A September 21, 2014 article in the Palestinian Authority controlled daily publication, Al-Hayat Al-Jadida, praises Israel as well as Israeli businesses for their treatment of Palestinian workers. The same article condemned Palestinian employers for their unfair treatment of fellow Palestinians.
The article explains that Palestinian workers are equal in the eyes of Israeli employers, receiving full rights, with the exception being when their full salary is subjected to the will of a Palestinian middleman.
First reported and translated by Palestinian Media Watch (PMW), the Al-Hayat Al-Jadida article stated:
Whenever Palestinian workers have the opportunity to work for Israeli employers, they are quick to quit their jobs with their Palestinian employers – for reasons having to do with salaries and other rights.
The salaries of workers employed by Palestinians amount to less than half the salaries of those who work for Israeli employers in the areas of the Israel-occupied West Bank…
The [Israeli] work conditions are very good, and include transportation, medical insurance and pensions. These things do not exist with Palestinian employers.
Israel has forced its employers in the West Bank to pay [Israeli] minimum wage, which is 23 shekels an hour, to Palestinian workers. However, the PA passed a law, but does not force the employers in the PA areas to implement it, thereby exposing the worker to potential exploitation.
According to the Palestinian Bureau of Statistics (PBS), Palestinians working in Israeli factories earn two-to-three times more than their fellow citizens working for Palestinian businesses. They also receive full benefits as deemed by Israeli law.
Aryeh Savir of United With Israel reported on an Al-Hura Arab language TV broadcast that also commended the Jewish State for its treatment of Palestinian workers. In the Al-Hura broadcast Deputy Head of the Samaria Regional Council Yossi Dagan commented on Jews and Arabs working side-by-side. Coexisting.
“There are 10 large industrial centers in Judea and Samaria, in which some 15,000 Palestinians work side by side with Israeli employees,” Savir said. “At Barkan alone 3,000 Palestinians are employed together with 3,000 Israeli employees. They work together, earning the same wages, enjoying the same social benefits, vacation days and pension as prescribed by Israeli law. They go on trips together. Coexistence between the two peoples happens here, and all are awarded with a good and respectable livelihood.”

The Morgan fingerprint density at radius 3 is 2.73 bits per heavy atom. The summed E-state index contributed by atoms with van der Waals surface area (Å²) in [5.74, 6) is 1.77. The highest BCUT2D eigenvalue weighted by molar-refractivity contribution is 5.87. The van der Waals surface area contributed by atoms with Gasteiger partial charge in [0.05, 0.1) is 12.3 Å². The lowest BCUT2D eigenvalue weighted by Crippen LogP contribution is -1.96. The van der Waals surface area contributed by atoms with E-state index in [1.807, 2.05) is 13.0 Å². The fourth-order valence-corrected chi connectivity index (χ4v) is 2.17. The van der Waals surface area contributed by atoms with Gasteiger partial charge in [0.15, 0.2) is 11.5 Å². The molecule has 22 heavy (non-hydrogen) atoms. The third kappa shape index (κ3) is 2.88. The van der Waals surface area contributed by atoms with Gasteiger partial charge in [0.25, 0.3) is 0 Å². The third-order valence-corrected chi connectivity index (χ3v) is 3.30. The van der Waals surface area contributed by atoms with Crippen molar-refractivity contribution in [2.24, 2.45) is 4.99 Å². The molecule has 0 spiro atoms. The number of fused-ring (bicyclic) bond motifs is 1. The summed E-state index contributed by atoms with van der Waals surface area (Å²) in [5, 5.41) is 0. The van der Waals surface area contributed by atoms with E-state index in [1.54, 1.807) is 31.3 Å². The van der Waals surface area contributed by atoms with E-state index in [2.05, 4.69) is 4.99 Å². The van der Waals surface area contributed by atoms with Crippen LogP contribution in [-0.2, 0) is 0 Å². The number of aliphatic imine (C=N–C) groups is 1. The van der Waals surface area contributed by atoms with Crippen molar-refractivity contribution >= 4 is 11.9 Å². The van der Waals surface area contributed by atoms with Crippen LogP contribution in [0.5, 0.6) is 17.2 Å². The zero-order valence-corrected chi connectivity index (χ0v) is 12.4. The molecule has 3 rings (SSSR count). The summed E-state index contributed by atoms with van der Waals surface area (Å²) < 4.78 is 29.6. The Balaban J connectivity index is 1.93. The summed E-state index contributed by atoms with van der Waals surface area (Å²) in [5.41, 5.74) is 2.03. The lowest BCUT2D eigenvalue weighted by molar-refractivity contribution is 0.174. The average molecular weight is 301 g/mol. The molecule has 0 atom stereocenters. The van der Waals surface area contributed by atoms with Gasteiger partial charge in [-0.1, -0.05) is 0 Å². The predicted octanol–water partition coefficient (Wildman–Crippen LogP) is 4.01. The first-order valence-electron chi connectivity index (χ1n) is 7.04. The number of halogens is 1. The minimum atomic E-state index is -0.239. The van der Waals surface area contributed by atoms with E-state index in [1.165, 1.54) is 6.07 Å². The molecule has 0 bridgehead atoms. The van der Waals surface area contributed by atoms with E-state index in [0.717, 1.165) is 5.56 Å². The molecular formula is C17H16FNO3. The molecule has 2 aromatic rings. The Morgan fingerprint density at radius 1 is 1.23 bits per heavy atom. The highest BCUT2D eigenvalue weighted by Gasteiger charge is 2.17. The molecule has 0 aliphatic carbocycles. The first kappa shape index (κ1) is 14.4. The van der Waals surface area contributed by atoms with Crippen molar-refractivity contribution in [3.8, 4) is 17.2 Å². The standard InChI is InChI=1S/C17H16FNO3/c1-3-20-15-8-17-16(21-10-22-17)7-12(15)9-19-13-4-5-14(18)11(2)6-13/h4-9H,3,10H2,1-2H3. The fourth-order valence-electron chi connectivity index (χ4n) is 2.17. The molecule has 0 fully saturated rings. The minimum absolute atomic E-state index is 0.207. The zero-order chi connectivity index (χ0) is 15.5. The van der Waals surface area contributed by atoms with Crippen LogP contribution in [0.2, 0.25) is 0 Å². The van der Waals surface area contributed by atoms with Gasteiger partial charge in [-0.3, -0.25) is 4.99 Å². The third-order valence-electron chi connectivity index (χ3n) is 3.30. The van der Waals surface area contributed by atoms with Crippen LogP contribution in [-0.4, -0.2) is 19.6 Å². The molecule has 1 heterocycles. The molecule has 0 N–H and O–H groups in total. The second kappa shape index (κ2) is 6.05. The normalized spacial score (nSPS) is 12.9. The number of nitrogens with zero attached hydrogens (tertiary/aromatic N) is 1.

The same broadcast takes a swipe at the anti-Israel Boycott, Divestment and Sanctions (BDS) movement, reporting that “Palestinians employed by Israeli-owned factories in Judea and Samaria that are constantly under the threat of boycott, divestment and sanctions (BDS), especially by countries from the European Union.”
Arab and Palestinian media offering high praise to Israel and Israeli employers for their treatment of Palestinian workers is a slap in the face to the BDS Movement.
A September 3, 2014 article by Abraham H. Miller, published in Forbes Magazine, discusses the BDS campaign against the Israeli company SodaStream who operates a plant in the West Bank settlement of Ma’ale Adumim. Their “potential” closing of the facility and relocation to the Negev would result in 900 Palestinians losing jobs that are lauded in the Al-Hayat Al-Jadida article.
Sentencing 900 families to a life of poverty is regarded as a victory by the BDS movement as long as an Israeli business leaves the West Bank.
It appears the Palestinian government, media, and population would agree with Mr. Miller, not the BDS, who wrote, “what the West Bank needs is more factories, more jobs, and more opportunities. It needs more Soda Streams, not fewer.”
Paul Miller is a contributor to the Franklin Center for Government & Public Integrity.